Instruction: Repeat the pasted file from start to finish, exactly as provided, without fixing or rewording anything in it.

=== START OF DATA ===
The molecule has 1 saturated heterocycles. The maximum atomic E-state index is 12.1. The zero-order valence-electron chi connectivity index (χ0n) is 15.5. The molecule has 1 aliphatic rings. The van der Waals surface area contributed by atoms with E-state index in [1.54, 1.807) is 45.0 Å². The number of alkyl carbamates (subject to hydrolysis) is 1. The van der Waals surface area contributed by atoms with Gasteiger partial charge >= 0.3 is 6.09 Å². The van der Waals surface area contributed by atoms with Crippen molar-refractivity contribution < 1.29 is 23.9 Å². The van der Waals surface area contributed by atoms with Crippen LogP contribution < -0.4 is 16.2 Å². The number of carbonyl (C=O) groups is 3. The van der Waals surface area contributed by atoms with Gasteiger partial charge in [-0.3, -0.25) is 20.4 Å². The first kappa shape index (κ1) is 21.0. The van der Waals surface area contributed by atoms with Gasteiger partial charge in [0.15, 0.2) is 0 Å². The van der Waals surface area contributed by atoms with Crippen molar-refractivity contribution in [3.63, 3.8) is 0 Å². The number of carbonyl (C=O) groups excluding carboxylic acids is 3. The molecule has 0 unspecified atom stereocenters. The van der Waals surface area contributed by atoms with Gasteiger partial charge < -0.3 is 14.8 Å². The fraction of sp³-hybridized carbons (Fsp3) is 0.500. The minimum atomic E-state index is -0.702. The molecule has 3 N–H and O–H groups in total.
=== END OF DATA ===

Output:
The molecule has 1 saturated heterocycles. The maximum atomic E-state index is 12.1. The zero-order valence-electron chi connectivity index (χ0n) is 15.5. The molecule has 1 aliphatic rings. The van der Waals surface area contributed by atoms with E-state index in [1.54, 1.807) is 45.0 Å². The number of alkyl carbamates (subject to hydrolysis) is 1. The van der Waals surface area contributed by atoms with Gasteiger partial charge >= 0.3 is 6.09 Å². The van der Waals surface area contributed by atoms with Crippen molar-refractivity contribution < 1.29 is 23.9 Å². The van der Waals surface area contributed by atoms with Crippen LogP contribution < -0.4 is 16.2 Å². The number of carbonyl (C=O) groups is 3. The van der Waals surface area contributed by atoms with Gasteiger partial charge in [-0.3, -0.25) is 20.4 Å². The first kappa shape index (κ1) is 21.0. The van der Waals surface area contributed by atoms with Gasteiger partial charge in [0.15, 0.2) is 0 Å². The van der Waals surface area contributed by atoms with Crippen molar-refractivity contribution in [3.63, 3.8) is 0 Å². The number of carbonyl (C=O) groups excluding carboxylic acids is 3. The molecule has 0 unspecified atom stereocenters. The van der Waals surface area contributed by atoms with Gasteiger partial charge < -0.3 is 14.8 Å². The fraction of sp³-hybridized carbons (Fsp3) is 0.500. The minimum atomic E-state index is -0.702. The molecule has 3 N–H and O–H groups in total.